Building a professional network based on the companies you are interested in working for will help you get all the insider information, and it could even help you tailor your CV based on the information that the people from these companies will give you.

To do that you should look into online networking; LinkedIn can be a useful tool in this respect as it will allow you to find the people who work for your shortlisted companies and look for any common connections with them. If you have common connections ask to be introduced and if you don’t there’s no harm in approaching them with a friendly message about an article you think they’d be interested in.

It’s important to note that you should be careful with this strategy as you could easily come across as a bit too stalky. Just be mindful of how pushy you are and don’t forget to be polite.

A Professional Network Can Help You Get Some Work Experience

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One of the biggest problems recent graduates face when trying to find a job is that they almost never have any relevant work experience. It makes them risky hires for employers who would rather hire someone with some expertise than someone with no expertise to speak of. However, having a strong professional network could help you get around this problem as you can do some unpaid work for your connections to gain some work experience.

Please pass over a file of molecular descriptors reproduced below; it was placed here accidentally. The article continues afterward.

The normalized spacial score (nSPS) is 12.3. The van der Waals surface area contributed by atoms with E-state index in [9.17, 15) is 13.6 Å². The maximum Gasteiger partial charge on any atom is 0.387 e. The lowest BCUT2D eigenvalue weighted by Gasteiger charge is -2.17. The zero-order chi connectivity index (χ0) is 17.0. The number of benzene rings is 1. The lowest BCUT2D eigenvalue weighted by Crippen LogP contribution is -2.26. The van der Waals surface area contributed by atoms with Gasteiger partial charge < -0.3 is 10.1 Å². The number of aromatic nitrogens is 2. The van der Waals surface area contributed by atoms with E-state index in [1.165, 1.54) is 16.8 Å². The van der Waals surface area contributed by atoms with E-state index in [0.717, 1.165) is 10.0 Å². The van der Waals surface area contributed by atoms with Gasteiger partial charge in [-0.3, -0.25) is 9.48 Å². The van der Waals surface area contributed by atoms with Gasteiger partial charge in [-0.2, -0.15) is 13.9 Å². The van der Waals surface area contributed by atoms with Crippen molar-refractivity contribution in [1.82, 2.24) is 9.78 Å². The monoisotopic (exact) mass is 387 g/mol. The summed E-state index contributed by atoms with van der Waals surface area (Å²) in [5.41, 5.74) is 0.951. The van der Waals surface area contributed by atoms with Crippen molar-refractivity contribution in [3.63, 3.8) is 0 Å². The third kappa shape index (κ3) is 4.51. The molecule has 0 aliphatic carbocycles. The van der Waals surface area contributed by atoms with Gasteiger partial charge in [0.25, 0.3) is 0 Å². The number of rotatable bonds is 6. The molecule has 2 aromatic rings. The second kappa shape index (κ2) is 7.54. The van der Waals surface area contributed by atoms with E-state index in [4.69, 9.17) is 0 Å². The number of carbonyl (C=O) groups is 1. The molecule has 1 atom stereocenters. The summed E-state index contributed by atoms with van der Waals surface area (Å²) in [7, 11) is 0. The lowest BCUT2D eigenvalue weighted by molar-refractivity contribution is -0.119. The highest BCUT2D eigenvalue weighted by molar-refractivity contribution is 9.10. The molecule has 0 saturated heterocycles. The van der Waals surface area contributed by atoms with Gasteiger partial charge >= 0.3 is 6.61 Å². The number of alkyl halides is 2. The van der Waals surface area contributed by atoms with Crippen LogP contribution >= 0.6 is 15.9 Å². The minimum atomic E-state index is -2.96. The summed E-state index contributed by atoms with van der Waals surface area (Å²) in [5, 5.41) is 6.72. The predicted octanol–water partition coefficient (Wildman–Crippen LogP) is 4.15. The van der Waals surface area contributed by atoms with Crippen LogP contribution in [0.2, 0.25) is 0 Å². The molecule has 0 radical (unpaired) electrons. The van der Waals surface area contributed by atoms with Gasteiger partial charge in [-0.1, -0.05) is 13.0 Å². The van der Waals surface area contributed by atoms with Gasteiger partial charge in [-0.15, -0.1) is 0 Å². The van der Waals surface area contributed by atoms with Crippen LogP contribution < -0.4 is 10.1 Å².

If for example, you are connected to someone in another industry, you can intern with them for a while to get some skills that you can then use to apply for new jobs (You can learn how to use transferable skills on your CV here).

Keep in mind that having someone who can vouch for your skills can go a long way helping you land a job so don’t hesitate to ask your connections if there’s any way you could work for them for a while.

Professional networking shouldn’t just be a one-time thing. It can help your career advance in so many ways that you should come up with ways to make a habit out of it. Don’t stop networking as soon as you find a job as this could hurt your opportunities down the line. Keep your professional connections active and always strive to meet and connect with new professionals.

Do you think professional networking is an essential tool for jobseekers? Share your thoughts with us in the comment section below.